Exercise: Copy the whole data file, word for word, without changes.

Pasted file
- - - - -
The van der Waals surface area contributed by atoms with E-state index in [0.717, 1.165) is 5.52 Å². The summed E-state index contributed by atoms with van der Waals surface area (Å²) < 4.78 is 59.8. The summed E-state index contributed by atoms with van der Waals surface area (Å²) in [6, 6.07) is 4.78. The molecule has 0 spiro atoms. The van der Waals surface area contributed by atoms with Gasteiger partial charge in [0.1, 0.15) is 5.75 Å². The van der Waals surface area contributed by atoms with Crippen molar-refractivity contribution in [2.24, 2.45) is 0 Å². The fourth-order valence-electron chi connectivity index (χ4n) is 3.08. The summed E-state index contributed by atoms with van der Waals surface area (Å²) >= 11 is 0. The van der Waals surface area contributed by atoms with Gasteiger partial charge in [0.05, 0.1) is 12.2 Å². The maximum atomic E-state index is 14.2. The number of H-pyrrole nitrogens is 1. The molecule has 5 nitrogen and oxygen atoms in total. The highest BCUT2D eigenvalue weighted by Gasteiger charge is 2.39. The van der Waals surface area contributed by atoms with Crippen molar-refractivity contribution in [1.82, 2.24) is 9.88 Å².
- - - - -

The van der Waals surface area contributed by atoms with E-state index in [0.717, 1.165) is 5.52 Å². The summed E-state index contributed by atoms with van der Waals surface area (Å²) < 4.78 is 59.8. The summed E-state index contributed by atoms with van der Waals surface area (Å²) in [6, 6.07) is 4.78. The molecule has 0 spiro atoms. The van der Waals surface area contributed by atoms with Gasteiger partial charge in [0.1, 0.15) is 5.75 Å². The van der Waals surface area contributed by atoms with Crippen molar-refractivity contribution in [2.24, 2.45) is 0 Å². The fourth-order valence-electron chi connectivity index (χ4n) is 3.08. The summed E-state index contributed by atoms with van der Waals surface area (Å²) >= 11 is 0. The van der Waals surface area contributed by atoms with Gasteiger partial charge in [0.05, 0.1) is 12.2 Å². The maximum atomic E-state index is 14.2. The number of H-pyrrole nitrogens is 1. The molecule has 5 nitrogen and oxygen atoms in total. The highest BCUT2D eigenvalue weighted by Gasteiger charge is 2.39. The van der Waals surface area contributed by atoms with Crippen molar-refractivity contribution in [1.82, 2.24) is 9.88 Å².